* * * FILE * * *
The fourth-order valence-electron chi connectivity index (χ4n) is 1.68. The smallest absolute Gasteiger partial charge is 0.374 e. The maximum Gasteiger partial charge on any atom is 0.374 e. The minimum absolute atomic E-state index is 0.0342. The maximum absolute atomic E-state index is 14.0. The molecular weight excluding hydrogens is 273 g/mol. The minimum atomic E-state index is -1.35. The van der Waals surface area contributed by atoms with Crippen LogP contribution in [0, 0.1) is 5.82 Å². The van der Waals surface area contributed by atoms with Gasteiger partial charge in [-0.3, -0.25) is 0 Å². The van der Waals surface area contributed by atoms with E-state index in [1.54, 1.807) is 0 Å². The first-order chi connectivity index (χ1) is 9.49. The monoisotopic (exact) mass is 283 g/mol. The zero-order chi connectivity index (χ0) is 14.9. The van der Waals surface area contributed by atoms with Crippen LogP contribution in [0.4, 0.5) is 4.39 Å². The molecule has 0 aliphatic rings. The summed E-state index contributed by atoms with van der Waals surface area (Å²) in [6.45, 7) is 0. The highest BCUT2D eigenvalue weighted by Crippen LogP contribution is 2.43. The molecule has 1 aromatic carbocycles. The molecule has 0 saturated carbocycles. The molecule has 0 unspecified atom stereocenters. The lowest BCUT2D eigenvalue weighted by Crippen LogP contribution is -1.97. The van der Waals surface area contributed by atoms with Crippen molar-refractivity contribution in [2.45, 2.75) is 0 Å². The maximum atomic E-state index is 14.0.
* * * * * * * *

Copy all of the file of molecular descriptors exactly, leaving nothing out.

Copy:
The fourth-order valence-electron chi connectivity index (χ4n) is 1.68. The smallest absolute Gasteiger partial charge is 0.374 e. The maximum Gasteiger partial charge on any atom is 0.374 e. The minimum absolute atomic E-state index is 0.0342. The maximum absolute atomic E-state index is 14.0. The molecular weight excluding hydrogens is 273 g/mol. The minimum atomic E-state index is -1.35. The van der Waals surface area contributed by atoms with Crippen LogP contribution in [0, 0.1) is 5.82 Å². The van der Waals surface area contributed by atoms with Gasteiger partial charge in [-0.3, -0.25) is 0 Å². The van der Waals surface area contributed by atoms with E-state index in [1.54, 1.807) is 0 Å². The first-order chi connectivity index (χ1) is 9.49. The monoisotopic (exact) mass is 283 g/mol. The zero-order chi connectivity index (χ0) is 14.9. The van der Waals surface area contributed by atoms with Crippen LogP contribution in [0.4, 0.5) is 4.39 Å². The molecule has 0 aliphatic rings. The summed E-state index contributed by atoms with van der Waals surface area (Å²) in [6.45, 7) is 0. The highest BCUT2D eigenvalue weighted by Crippen LogP contribution is 2.43. The molecule has 1 aromatic carbocycles. The molecule has 0 saturated carbocycles. The molecule has 0 unspecified atom stereocenters. The lowest BCUT2D eigenvalue weighted by Crippen LogP contribution is -1.97. The van der Waals surface area contributed by atoms with Crippen molar-refractivity contribution in [2.45, 2.75) is 0 Å². The maximum atomic E-state index is 14.0.